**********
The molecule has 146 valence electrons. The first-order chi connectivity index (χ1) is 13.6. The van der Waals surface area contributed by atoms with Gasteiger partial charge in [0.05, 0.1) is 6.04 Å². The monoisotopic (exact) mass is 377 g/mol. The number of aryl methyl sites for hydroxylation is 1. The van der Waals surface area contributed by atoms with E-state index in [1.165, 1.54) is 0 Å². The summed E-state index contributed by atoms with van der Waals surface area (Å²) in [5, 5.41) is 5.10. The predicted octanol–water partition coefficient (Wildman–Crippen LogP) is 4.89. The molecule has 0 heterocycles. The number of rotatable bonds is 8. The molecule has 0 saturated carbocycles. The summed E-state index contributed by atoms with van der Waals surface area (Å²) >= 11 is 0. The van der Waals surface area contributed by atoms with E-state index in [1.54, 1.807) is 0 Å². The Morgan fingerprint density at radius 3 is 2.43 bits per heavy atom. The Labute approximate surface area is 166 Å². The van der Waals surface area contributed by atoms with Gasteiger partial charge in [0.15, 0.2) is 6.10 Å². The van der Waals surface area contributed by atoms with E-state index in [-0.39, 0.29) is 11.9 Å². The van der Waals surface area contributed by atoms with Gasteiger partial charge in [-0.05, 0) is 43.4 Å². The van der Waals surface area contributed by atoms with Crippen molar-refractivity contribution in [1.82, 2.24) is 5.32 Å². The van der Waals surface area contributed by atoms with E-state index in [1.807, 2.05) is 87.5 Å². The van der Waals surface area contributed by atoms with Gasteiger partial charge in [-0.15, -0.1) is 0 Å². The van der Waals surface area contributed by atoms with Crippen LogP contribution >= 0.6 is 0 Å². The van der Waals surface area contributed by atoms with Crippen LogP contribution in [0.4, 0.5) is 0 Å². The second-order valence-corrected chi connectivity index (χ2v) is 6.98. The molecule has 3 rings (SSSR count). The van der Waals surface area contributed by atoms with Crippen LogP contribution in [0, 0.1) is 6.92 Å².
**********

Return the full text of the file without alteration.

The molecule has 146 valence electrons. The first-order chi connectivity index (χ1) is 13.6. The van der Waals surface area contributed by atoms with Gasteiger partial charge in [0.05, 0.1) is 6.04 Å². The monoisotopic (exact) mass is 377 g/mol. The number of aryl methyl sites for hydroxylation is 1. The van der Waals surface area contributed by atoms with E-state index in [1.165, 1.54) is 0 Å². The summed E-state index contributed by atoms with van der Waals surface area (Å²) in [5, 5.41) is 5.10. The predicted octanol–water partition coefficient (Wildman–Crippen LogP) is 4.89. The molecule has 0 heterocycles. The number of rotatable bonds is 8. The molecule has 0 saturated carbocycles. The summed E-state index contributed by atoms with van der Waals surface area (Å²) >= 11 is 0. The van der Waals surface area contributed by atoms with E-state index in [1.54, 1.807) is 0 Å². The Morgan fingerprint density at radius 3 is 2.43 bits per heavy atom. The Labute approximate surface area is 166 Å². The van der Waals surface area contributed by atoms with Gasteiger partial charge in [0.15, 0.2) is 6.10 Å². The van der Waals surface area contributed by atoms with E-state index in [-0.39, 0.29) is 11.9 Å². The van der Waals surface area contributed by atoms with Gasteiger partial charge in [-0.05, 0) is 43.4 Å². The van der Waals surface area contributed by atoms with Crippen molar-refractivity contribution in [1.82, 2.24) is 5.32 Å². The van der Waals surface area contributed by atoms with E-state index in [1.807, 2.05) is 87.5 Å². The van der Waals surface area contributed by atoms with Gasteiger partial charge in [-0.15, -0.1) is 0 Å². The van der Waals surface area contributed by atoms with Crippen LogP contribution >= 0.6 is 0 Å². The van der Waals surface area contributed by atoms with Crippen LogP contribution in [0.4, 0.5) is 0 Å². The second-order valence-corrected chi connectivity index (χ2v) is 6.98. The molecule has 3 rings (SSSR count). The van der Waals surface area contributed by atoms with Crippen LogP contribution in [0, 0.1) is 6.92 Å².